“When you think of bad, it is impossible not to think of the evil Iron Sheik.”
That’s what I wrote in my very first issue of the Canadian Wrestling Report, way back in 1985. Sure, I was just a kid getting into the whole rock’n’ wrestling thing, but I meant what I wrote. I hated the Iron Sheik, and his partner Nikolai Volkoff. And their manager, Classie Freddie Blassie, what a pain he was!
Fast-forward fourteen years to January 17, 1999, as I’m interviewing the legendary Iron Sheik at an Apocalypse Wrestling Show in Toronto for SLAM! Wrestling.
You could take his appearance on the independent show in two ways. One, how the mighty have fallen, wrestling in front of a couple of hundred people at a sports bar. Or two, this is a man who still enjoys wrestling and can’t get it out of his system.
After my talk with The Iron Sheik, there’s no question which way I see him.
“Wrestling’s always in my heart,” he said, in his clipped, deep voice, while wearing a WWF t-shirt and a toque.
He wrestles 10-15 times a month these days, “coast to coast, all over the world”.
But Sheik, I say, how much longer can you keep this up? Some speculate that you are well into your sixties!
“Wrestling is toughest sport,” he replied. “As long knees okay, back okay, ankle is okay, I keep going.”
That night, he was scheduled to go one on one with the Madman From The Sudan, Abdullah the Butcher. The main event was switched around, and Sheik teamed with Pretty Boy Chuck Simms against Abby and Sheik Mustafa. The match ended with Sheik and Abby brawling through the bar, and both busted open. In the grand scale of things, it was hardly a classic. But who does The Iron Sheik think was his toughest opponent?
“[If] you’re talking about Canada, the toughest one I had was against Angelo Mosca. I beat him. I become heavyweight champion of the Canada,” he said, referring to their classic battles from the real early 80s in Toronto when he was billed as Great Hussein Iron Sheik. “And then also United States, it was six years, Mr. Bob Backlund. Nobody beat him. Madison Square Garden. I beat him in the Garden. And another of my toughest match was Bruno Sammartino and Hulk Hogan.”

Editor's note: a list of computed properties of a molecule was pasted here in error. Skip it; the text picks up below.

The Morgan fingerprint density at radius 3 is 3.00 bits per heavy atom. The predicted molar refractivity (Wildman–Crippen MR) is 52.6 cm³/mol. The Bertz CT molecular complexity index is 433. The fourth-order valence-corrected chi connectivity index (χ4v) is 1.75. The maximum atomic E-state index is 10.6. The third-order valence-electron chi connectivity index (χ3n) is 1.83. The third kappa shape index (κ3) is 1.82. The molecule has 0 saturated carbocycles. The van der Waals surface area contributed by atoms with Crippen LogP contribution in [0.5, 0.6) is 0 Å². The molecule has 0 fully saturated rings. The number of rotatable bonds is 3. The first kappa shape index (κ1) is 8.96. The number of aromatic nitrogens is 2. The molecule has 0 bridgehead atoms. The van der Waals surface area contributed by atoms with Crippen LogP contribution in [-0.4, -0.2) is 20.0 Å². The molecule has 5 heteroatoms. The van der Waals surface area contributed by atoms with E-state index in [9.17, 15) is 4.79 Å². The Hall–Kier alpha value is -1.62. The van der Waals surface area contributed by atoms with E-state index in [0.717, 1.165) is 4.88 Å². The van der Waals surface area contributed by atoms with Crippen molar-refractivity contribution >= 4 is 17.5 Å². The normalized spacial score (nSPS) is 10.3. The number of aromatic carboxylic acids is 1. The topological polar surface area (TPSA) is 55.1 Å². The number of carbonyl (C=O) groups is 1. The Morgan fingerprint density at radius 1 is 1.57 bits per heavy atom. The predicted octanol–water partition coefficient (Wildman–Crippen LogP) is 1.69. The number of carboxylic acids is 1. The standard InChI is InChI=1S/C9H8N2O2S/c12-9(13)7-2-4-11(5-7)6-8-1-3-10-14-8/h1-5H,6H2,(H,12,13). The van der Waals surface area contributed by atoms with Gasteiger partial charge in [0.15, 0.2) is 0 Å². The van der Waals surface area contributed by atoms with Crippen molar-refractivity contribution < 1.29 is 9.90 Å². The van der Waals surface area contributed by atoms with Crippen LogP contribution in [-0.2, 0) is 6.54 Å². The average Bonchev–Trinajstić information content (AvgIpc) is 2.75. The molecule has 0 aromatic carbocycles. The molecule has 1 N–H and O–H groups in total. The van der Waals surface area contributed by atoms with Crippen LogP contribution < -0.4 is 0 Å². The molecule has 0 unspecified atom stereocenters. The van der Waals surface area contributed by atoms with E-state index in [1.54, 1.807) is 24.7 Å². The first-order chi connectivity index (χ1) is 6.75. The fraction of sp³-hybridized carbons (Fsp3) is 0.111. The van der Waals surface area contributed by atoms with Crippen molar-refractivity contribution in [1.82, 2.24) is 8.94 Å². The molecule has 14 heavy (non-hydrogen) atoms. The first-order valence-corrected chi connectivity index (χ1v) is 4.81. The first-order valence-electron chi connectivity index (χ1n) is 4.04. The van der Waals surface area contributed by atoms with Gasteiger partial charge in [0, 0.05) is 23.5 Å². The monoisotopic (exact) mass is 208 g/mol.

The Iron Sheik was WWF World Champion from December 26, 1983 to January 23, 1984, and was the transitional champion to hand the reigns over to Hulk Hogan. It had been a ten-year odyssey for Iron Sheik. He came out of the 1972 Olympics, and into Verne Gagne’s hands. He learned the pro game and debuted in 1973.
Following the lead of Gagne, Iron Sheik got involved in training other wrestlers. He trained Rick Steamboat, Buck Zumhoff, Jim Brunzell, Greg Gagne among others, and had a hand in training Bret Hart.
“Still I train, sometimes if I have time,” he said. He obviously treasures the impact that he has had on wrestlers, and was signing photos that he brought of him with Stone Cold Steve Austin.
Besides the people he trained, and the defeat at the hands of Hulk Hogan, Iron Sheik is remembered for his epic battles with Sergeant Slaughter, and his WWF tag team title reign with Nikolai Volkoff. The Russian and the Iranian beat USA Express (Barry Windham & Mike Rotundo) at the first WrestleMania, March 31, 1985 for the tag belts, and lost them back to them June 17, 1985.
Politics obviously played a big part in his career.
“My heat was a natural because I was a real Iranian and you know Ayatollah Khomeini keep the people over there 444 days,” said Sheik. “I was not involved with the politicians but the people didn’t like me carrying Ayatollah picture, Iranian picture. But I just say, that is my country, and I was proud … I grew up with the sport of wrestling, not politician.”
Iron Sheik didn’t seem concerned about the legacy he will leave behind one day.
“Always my wrestling fans in Canada and United States, they never forgot. You champion, Olympic champion, two times WWF champion, two times Canadian champion. It’s up to them. If they want to forget, fine. Otherwise, I remember all my friends.”
He expects to be back in the WWF or WCW in some capacity in the future, likely helping to train and mentor the next generation. His latest gig in the WWF was managing The Sultan, but that didn’t last because “Sultan get hurt and he have to leave the country and he just left,” said Iron Sheik.